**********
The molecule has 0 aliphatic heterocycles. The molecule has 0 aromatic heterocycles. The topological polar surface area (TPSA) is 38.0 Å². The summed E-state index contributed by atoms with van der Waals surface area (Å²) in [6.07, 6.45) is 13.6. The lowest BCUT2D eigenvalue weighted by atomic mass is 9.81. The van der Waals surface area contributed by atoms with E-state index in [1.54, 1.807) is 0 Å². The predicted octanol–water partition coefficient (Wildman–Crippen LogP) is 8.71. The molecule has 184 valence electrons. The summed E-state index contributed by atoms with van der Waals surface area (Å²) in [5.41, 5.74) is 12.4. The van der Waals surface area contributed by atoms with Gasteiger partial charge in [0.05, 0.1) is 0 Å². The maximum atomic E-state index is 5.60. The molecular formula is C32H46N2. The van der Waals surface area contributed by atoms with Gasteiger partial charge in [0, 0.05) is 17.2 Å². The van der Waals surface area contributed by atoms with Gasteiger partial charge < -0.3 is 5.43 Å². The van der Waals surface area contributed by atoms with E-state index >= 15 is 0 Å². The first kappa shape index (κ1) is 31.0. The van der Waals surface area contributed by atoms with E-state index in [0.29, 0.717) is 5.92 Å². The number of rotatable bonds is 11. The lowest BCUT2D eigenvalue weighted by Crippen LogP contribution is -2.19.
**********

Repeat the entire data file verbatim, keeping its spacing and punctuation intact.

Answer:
The molecule has 0 aliphatic heterocycles. The molecule has 0 aromatic heterocycles. The topological polar surface area (TPSA) is 38.0 Å². The summed E-state index contributed by atoms with van der Waals surface area (Å²) in [6.07, 6.45) is 13.6. The lowest BCUT2D eigenvalue weighted by atomic mass is 9.81. The van der Waals surface area contributed by atoms with E-state index in [1.54, 1.807) is 0 Å². The predicted octanol–water partition coefficient (Wildman–Crippen LogP) is 8.71. The molecule has 184 valence electrons. The summed E-state index contributed by atoms with van der Waals surface area (Å²) in [5.41, 5.74) is 12.4. The van der Waals surface area contributed by atoms with Gasteiger partial charge in [0.05, 0.1) is 0 Å². The maximum atomic E-state index is 5.60. The molecular formula is C32H46N2. The van der Waals surface area contributed by atoms with Gasteiger partial charge in [0, 0.05) is 17.2 Å². The van der Waals surface area contributed by atoms with Gasteiger partial charge < -0.3 is 5.43 Å². The van der Waals surface area contributed by atoms with E-state index >= 15 is 0 Å². The first kappa shape index (κ1) is 31.0. The van der Waals surface area contributed by atoms with E-state index in [0.29, 0.717) is 5.92 Å². The number of rotatable bonds is 11. The lowest BCUT2D eigenvalue weighted by Crippen LogP contribution is -2.19.